Facing fierce competition to attract top university graduates, many Japanese firms are using internship programs as a way to entice students before the official start of the recruiting season, which was recently shifted to March from December.
Students in their junior year aiming for the April 2016 hiring season are now forced to prepare for job-hunting activities in the middle of the academic year ending in March, as in the past.
Many firms plan to organize internship programs, which are not regarded as an official recruitment activity, sometime between November and February 2016, according to Mynavi Corp., a Tokyo-based job information company.
Film studio and kabuki play producer Shochiku Co., a popular target, launched its first-ever internship program in November.
“We are looking to contact students at an earlier stage before we are allowed to start recruitment activity in March because students we want are also sought by trading firms and manufacturers,” Shochiku’s recruitment chief said.
“By offering students the chance to work with us, we can also prevent mismatches,” the official said.
More than 2,000 students applied for the four-day workplace experience program and 12 were selected through interviews, according to the official.
Among those participating in the internships is Marina Kamo, a 20-year-old junior at Meiji University.
“I’m worried because I have little idea about companies’ recruiting strategies this year,” she said. “I try to participate in internship programs at companies I am interested in.”
Satomi Kamikado, 21, a junior at Hokkaido University, said Shochiku is the fourth firm she has interned at.
“This was my second trip to Tokyo in November but I believe there are more benefits than the hours I spent,” Kamikado said.
A top official at a major information technology firm explained that about 40 percent of the students who were offered positions in the previous year took part in its internship program.
“For this year, 80 percent will be those who worked in our office as interns,” the official said.
In July 2013, Keidanren (the Japan Business Federation) decided to change its recruiting guidelines for member companies, effective this academic year, after universities voiced concern that students were spending too much time job-hunting at the expense of their studies.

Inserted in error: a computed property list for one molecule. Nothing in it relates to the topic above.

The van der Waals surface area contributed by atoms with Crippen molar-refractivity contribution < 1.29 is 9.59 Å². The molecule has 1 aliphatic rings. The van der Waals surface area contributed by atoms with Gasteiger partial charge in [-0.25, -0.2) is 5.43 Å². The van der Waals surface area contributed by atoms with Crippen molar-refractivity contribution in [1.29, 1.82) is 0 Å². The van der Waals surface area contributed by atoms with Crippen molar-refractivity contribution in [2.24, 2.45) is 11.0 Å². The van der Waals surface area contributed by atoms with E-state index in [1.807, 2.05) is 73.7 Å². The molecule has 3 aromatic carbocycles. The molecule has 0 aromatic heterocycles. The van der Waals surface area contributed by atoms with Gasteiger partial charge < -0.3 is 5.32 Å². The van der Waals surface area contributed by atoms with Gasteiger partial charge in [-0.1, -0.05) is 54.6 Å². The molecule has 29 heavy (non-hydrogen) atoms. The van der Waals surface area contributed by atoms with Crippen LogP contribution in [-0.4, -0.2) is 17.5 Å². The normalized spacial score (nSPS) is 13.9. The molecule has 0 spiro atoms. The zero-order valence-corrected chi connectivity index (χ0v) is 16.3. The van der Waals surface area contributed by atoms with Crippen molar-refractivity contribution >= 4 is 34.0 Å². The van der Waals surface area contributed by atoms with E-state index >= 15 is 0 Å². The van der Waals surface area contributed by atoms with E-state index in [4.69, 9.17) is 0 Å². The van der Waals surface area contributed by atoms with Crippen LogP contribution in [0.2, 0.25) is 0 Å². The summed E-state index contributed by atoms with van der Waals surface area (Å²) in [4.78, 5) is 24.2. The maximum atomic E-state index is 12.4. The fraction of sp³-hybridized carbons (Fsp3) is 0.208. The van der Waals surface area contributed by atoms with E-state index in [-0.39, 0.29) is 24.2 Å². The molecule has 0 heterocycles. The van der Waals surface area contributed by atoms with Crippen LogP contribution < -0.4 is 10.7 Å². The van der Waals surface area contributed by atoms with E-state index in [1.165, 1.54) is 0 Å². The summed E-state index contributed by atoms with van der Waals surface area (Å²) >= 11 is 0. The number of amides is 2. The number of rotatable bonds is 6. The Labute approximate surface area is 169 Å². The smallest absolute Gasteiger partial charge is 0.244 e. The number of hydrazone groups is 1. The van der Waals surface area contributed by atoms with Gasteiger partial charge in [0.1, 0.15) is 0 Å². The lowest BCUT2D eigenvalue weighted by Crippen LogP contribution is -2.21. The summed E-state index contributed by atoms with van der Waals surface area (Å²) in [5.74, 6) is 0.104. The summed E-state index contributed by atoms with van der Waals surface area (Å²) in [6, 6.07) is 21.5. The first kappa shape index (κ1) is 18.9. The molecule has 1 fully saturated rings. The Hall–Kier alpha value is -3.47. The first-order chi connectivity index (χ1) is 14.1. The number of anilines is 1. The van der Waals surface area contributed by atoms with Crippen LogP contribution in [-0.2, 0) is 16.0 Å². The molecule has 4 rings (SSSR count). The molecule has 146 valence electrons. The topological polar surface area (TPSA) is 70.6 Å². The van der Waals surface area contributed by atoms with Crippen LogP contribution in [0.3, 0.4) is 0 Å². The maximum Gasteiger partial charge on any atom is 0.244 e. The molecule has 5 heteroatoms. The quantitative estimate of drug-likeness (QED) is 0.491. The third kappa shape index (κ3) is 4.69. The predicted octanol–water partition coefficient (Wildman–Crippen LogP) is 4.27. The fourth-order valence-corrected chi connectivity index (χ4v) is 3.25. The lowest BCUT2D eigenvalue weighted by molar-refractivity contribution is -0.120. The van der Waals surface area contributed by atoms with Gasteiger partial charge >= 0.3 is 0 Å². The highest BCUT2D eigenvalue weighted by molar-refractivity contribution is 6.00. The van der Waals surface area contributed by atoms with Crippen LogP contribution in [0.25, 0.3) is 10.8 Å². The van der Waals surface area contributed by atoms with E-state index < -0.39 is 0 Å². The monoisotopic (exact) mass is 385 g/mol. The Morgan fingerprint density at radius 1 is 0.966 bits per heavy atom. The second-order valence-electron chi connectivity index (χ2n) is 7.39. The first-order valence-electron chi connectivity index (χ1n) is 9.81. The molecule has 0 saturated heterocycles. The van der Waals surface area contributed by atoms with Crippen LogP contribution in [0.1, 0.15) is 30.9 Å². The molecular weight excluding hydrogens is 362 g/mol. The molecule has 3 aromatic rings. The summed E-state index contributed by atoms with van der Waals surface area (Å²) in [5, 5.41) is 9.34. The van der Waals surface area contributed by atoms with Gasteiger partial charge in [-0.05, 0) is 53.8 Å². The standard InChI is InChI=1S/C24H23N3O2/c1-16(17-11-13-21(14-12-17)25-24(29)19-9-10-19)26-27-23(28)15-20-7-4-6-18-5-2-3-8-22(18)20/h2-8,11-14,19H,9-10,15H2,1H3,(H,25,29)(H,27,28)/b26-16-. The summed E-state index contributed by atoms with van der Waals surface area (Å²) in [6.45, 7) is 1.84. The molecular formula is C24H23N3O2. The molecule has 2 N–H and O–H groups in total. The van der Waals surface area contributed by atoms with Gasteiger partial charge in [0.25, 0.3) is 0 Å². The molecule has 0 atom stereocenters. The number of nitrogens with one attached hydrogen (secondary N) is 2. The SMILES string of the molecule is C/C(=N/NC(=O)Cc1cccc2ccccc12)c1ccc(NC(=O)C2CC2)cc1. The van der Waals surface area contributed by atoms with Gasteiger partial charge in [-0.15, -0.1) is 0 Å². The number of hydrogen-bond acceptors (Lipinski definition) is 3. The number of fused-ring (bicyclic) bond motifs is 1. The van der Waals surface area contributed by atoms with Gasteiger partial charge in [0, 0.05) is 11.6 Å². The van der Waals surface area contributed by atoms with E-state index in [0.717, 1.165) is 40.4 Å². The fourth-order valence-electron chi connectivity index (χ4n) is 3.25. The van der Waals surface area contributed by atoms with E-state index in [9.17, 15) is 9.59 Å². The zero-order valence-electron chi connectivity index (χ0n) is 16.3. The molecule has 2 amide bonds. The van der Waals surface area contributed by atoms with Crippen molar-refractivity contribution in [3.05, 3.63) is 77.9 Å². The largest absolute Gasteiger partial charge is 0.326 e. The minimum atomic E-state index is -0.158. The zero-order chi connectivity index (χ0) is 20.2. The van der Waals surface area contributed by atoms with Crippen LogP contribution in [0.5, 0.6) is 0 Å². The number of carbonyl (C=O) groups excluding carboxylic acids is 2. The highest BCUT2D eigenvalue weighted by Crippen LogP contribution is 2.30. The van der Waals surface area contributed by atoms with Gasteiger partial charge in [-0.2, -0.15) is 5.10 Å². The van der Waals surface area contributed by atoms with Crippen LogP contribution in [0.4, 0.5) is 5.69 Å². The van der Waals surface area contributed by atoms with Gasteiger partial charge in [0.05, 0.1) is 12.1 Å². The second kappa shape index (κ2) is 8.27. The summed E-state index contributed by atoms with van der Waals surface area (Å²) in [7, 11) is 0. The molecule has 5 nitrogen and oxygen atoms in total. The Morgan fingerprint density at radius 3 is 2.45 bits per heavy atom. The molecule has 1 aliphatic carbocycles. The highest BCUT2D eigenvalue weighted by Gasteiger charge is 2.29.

The nation’s top business lobby also asked members to delay the start of their job interviews with seniors until August, instead of April.
But member firms that do not adhere to these guidelines will not be sanctioned.
Against this backdrop, companies have also ramped up visits universities, some schools say.
An official at Nihon University said recruiters have been appearing about 20 percent more often than usual this year, with many looking for well-rounded science majors.
A number of foreign companies, which are not bound by Keidanren’s guidelines, started their official selection process in December as in the past.
A career counselor at a private university in Tokyo expressed concern.
“Since some students think they don’t have to start looking for jobs yet, there will likely be a huge gap in the number of job offers obtained by students, depending on their information gathering abilities.
“Although we want students to concentrate on schoolwork, we at the same time have to tell them to start seeking jobs as in the past so they won’t fall behind and get unfavorable results,” the counselor added.
news source & image credits: japantimes.co.jp